Democrats in Wisconsin notched victories yesterday in the state’s final two recall elections, races that marked the end of a turbulent, and highly unusual, summertime campaign season.
The wins by Democrats Robert Wirch and Jim Holperin left the party with a total net gain of two seats in the nine recall elections that have been staged across the state over the past month. That wasn’t enough to secure control of the state Senate, where Republicans will hold a 17-16 advantage, down from 19-14 before the recalls.
Those elections drew nationwide interest from partisans who saw them as a test of public support for Republican Gov. Scott Walker’s controversial policies, most notably a law he championed that limits collective bargaining for teachers and most other public employees.
The law provoked an angry response from many teachers, and from Democrats, who organized recall elections against six Republican incumbents who backed the law. The GOP sought to recall three Democratic officeholders who opposed the measure.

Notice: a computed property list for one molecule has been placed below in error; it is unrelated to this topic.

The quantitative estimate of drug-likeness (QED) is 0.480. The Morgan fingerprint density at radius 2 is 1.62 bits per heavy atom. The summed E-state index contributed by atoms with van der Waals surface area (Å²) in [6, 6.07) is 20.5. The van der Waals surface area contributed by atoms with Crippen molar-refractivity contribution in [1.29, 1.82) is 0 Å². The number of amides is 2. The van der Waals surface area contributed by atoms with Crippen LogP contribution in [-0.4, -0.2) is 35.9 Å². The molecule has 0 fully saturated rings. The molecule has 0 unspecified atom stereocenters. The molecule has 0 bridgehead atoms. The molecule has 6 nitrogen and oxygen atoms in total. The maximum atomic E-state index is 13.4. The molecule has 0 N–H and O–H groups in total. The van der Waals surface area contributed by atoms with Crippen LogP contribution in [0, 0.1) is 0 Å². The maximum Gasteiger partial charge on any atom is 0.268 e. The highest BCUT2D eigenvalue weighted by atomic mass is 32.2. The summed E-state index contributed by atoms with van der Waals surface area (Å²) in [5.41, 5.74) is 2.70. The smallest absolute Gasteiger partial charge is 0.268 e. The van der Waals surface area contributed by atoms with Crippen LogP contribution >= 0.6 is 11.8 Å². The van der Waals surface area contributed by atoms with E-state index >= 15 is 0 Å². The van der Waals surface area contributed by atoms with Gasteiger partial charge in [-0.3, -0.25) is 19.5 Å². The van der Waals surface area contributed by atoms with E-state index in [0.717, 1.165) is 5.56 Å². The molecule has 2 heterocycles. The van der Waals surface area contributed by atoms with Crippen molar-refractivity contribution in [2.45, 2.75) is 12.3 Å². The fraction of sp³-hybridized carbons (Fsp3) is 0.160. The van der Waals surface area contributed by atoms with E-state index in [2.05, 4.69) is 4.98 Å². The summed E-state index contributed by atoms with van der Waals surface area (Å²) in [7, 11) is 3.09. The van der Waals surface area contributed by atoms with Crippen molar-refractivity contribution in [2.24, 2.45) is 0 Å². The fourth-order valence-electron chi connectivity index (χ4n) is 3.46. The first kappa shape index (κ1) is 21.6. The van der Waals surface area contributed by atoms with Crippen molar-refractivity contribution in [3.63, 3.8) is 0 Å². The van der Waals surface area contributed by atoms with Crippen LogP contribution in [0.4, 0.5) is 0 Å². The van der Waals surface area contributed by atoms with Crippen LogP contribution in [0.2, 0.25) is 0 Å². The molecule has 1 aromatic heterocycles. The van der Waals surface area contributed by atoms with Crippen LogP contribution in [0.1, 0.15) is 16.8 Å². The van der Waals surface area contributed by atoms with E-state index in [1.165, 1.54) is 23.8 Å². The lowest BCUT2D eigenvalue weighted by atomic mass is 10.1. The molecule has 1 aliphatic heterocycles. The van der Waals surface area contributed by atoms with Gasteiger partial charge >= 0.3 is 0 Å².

In a race for a seat along the Illinois border, Wirch defeated GOP candidate Jonathan Steitz, while Holperin, who represents a district in northern Wisconsin, turned back challenger Kim Simac.
The elections were fought on a highly compressed timetable. Democrats argued that the bargaining measure was rammed through the legislature with little public discussion and no effort at compromise. Republicans say the law will reduce costs for school districts and taxpayers.
“There are very few undecided voters,” Holperin told me in an interview last month. “I run into very few people who don’t have an opinion about collective bargaining, or anything else.”
Democrats will presumably have more bargaining power, post-election, in the Senate, but Republicans will have the majority. The GOP also control the other chamber, the state’s Assembly.
A version of this news article first appeared in the State EdWatch blog.